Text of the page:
A History of World Societies,
One Small Planet
As the world enters the twenty-first century, the pace of change has seemed
to outstretch our ability to comprehend it. Phrases such as globalization
the global village
, the information age
, the end of history
and sovereignty at bay
dominate the headlines. Contemporary analysts
see our world more and more as one large community, not a system of competing
nation states. Many of them view this trend positively and predict a more
peaceful century than the last. Others are more pessimistic and note the tensions
produced by the growing inequality of wealth between regions, the depletion
of natural resources, and the resurgence of religious and ethnic conflict
in the post-Cold War era. These Internet activities will explore this debate
in order to place the global issues of the new millennium in perspective.
- You may want to begin by printing this page. As you explore different
sites, use the printout to refer back to the instructions and questions
detailed in each activity.
- On many web sites you can increase the size of the images by clicking
on them. Whenever possible, use the larger images to examine fine details
- One of the more profound developments of the last several decades of the
twentieth century has been the rise of multinational corporations. For more
information go to Multinational
Corporations and read the section "Largest Corporations."
Where are these corporations, and how much wealth do they control?
- For a closer look, visit General Motors
- Global Locations. Click on at least one nation in each region listed
here to see what GM is doing in that part of the world. For another example,
go to McDonalds.com
and click on select a country at the bottom of the page. Choose one country
from every continent to investigate McDonalds overseas activities. These
are just two companies that represent globalization, or the process by which
service industries and manufacturing enterprises are establishing enterprises
on a truly global scale. Why do you think these companies have globalized?
What factors have made this development possible? Think of all the changes
in travel and communication since World War II.
- The consequences of this globalization have provoked a heated discussion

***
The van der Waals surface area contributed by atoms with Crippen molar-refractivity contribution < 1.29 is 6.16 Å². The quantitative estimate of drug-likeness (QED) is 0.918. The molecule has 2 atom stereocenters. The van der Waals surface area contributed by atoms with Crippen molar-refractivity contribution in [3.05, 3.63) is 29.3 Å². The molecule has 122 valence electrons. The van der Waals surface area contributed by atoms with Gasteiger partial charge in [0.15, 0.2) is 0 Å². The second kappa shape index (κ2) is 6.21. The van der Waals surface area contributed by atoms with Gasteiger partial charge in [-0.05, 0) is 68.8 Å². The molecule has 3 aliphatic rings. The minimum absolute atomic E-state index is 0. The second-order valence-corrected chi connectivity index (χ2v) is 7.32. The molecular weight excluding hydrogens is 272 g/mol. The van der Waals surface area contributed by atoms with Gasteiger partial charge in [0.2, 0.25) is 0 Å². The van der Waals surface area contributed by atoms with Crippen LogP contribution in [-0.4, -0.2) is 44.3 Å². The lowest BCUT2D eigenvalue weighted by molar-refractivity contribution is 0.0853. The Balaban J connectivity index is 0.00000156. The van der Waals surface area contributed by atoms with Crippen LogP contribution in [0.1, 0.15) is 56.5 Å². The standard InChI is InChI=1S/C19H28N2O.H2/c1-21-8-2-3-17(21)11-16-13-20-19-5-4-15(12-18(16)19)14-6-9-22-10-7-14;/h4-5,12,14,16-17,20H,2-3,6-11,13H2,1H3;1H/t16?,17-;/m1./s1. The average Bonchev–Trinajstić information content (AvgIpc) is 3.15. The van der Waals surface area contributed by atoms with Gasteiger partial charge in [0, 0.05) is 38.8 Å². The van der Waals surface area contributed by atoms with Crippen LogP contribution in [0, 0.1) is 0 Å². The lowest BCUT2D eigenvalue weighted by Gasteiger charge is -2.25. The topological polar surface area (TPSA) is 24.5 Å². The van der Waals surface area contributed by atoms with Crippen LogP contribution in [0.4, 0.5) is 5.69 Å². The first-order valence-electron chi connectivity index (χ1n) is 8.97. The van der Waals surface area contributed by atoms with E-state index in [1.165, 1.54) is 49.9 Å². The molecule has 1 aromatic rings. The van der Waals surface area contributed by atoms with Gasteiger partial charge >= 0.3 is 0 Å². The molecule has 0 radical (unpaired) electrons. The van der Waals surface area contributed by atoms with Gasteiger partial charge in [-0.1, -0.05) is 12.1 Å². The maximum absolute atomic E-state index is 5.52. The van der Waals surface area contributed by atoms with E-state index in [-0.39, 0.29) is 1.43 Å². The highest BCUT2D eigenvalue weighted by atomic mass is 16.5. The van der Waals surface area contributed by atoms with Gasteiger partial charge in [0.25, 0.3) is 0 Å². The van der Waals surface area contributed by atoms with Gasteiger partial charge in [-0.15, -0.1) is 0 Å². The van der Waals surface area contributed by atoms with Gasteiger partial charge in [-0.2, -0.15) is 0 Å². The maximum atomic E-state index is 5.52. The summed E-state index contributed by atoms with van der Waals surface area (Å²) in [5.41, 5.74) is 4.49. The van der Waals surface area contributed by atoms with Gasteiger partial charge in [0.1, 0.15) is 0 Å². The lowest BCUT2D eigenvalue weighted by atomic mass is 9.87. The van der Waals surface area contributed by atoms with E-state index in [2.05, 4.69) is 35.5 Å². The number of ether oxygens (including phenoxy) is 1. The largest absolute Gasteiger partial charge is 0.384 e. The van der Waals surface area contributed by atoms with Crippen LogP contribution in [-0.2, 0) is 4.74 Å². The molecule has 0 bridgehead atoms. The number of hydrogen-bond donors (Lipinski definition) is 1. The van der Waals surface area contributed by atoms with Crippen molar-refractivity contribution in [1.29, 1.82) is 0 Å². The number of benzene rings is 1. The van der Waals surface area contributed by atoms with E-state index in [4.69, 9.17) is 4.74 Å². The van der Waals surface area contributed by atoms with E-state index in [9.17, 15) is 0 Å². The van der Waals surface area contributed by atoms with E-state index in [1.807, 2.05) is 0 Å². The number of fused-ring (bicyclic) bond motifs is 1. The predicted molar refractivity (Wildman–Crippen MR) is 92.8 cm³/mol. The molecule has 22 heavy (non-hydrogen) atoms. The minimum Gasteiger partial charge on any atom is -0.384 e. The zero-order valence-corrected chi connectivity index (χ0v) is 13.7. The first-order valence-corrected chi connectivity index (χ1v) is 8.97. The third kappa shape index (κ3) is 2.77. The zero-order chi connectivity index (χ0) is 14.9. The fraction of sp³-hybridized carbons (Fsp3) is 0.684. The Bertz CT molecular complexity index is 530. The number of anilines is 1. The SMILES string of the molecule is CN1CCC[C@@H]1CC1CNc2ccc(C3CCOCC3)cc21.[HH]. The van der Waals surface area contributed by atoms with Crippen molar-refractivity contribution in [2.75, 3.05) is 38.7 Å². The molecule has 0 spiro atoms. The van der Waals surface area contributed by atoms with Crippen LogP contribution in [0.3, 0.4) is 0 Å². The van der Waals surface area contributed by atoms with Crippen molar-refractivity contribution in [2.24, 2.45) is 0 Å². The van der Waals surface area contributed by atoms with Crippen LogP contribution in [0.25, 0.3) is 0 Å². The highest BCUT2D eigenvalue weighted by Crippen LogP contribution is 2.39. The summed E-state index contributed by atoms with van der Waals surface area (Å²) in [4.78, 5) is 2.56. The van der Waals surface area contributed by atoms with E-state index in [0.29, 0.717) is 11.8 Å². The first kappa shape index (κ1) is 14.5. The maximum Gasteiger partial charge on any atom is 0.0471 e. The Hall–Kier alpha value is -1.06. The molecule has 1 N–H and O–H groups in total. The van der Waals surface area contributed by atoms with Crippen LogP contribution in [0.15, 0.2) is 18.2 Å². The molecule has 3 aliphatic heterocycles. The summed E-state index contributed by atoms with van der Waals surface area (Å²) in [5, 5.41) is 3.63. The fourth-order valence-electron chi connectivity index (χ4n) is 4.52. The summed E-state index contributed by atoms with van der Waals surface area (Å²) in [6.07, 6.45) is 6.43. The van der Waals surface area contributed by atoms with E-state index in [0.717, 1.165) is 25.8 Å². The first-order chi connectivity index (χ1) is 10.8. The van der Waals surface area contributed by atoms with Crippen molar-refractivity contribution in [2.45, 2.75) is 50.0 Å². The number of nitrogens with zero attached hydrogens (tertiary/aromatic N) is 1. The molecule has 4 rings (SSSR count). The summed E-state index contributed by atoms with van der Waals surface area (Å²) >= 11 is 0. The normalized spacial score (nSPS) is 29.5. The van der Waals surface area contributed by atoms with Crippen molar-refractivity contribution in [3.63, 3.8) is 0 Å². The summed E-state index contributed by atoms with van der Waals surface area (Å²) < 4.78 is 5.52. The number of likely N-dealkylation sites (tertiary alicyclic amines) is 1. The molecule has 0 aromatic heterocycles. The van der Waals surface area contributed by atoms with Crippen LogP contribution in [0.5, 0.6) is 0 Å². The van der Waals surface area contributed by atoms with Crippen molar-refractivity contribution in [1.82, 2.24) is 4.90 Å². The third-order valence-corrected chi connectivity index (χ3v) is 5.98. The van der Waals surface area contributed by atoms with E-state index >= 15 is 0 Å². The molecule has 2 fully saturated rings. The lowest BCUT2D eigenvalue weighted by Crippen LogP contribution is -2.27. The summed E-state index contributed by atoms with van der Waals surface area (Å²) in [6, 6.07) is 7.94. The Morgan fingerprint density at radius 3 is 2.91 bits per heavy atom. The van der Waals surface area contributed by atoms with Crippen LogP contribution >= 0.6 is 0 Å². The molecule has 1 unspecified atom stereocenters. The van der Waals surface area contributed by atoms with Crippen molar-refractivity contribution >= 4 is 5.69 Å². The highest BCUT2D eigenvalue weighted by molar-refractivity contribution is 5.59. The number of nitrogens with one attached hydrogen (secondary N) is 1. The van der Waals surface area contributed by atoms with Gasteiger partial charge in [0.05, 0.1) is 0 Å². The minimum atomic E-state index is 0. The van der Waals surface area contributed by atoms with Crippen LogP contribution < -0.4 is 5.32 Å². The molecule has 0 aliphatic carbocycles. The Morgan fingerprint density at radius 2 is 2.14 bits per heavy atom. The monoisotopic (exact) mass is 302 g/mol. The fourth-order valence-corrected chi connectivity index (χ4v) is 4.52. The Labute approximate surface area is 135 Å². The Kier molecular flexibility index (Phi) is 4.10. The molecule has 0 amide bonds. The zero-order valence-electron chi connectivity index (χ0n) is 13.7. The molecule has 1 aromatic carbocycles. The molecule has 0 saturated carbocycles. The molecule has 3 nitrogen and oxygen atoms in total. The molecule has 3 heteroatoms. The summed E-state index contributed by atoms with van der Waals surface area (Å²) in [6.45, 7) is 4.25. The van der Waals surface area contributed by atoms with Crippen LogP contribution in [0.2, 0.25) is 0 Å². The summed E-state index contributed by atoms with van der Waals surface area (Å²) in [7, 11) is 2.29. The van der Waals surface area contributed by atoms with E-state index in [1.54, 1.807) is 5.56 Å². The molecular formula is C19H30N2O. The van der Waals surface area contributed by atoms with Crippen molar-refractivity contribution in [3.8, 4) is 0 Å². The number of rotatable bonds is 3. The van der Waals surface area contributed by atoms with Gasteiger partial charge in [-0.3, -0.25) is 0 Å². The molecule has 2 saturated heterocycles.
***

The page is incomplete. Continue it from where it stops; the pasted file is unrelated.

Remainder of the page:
among academics, governments, and contemporary analysts. For a positive
view, see The
Effects of Multinational Companies on Development. Explain the Novartis
Foundation's defense of multinational corporate activity in the developing
world. For another view of this activity, visit the BBC:
Battle for Free Trade. Although it might take a while, click on all
the hyperlinks at this site and view the audiovisual material. The protest
at the World Trade Organization's Annual Meeting in Seattle during December
1999 caught many observers off guard. List the numerous grievances of the
protestors. Explain their negative view on the impact of globalization on
the developing world and describe any other negative positions they articulated.
For example, what was their position on the impact of globalization on the
environment? What was their view of the impact it had on workers' rights
all over the world? Summarize the competing views of globalization expressed
at these two sites. Which view do you share, the positive or negative outlook?
Defend your answer.
- The controversy over globalization does not only revolve around its impact
on developing nations. Read the essay Viven
A. Schmidt, "The New World Order, Incorporated: The Rise of Business
and the Decline of the Nation State," Daedalus, Vol. 124, no. 2 (Spring
1995). Analyze the impact of globalization on the industrial democracies.
What economic goals did the nations listed here pursue after World War II?
How has the globalization of business and financial markets challenged these
goals? Analyze to what extent that globalization has challenged the sovereignty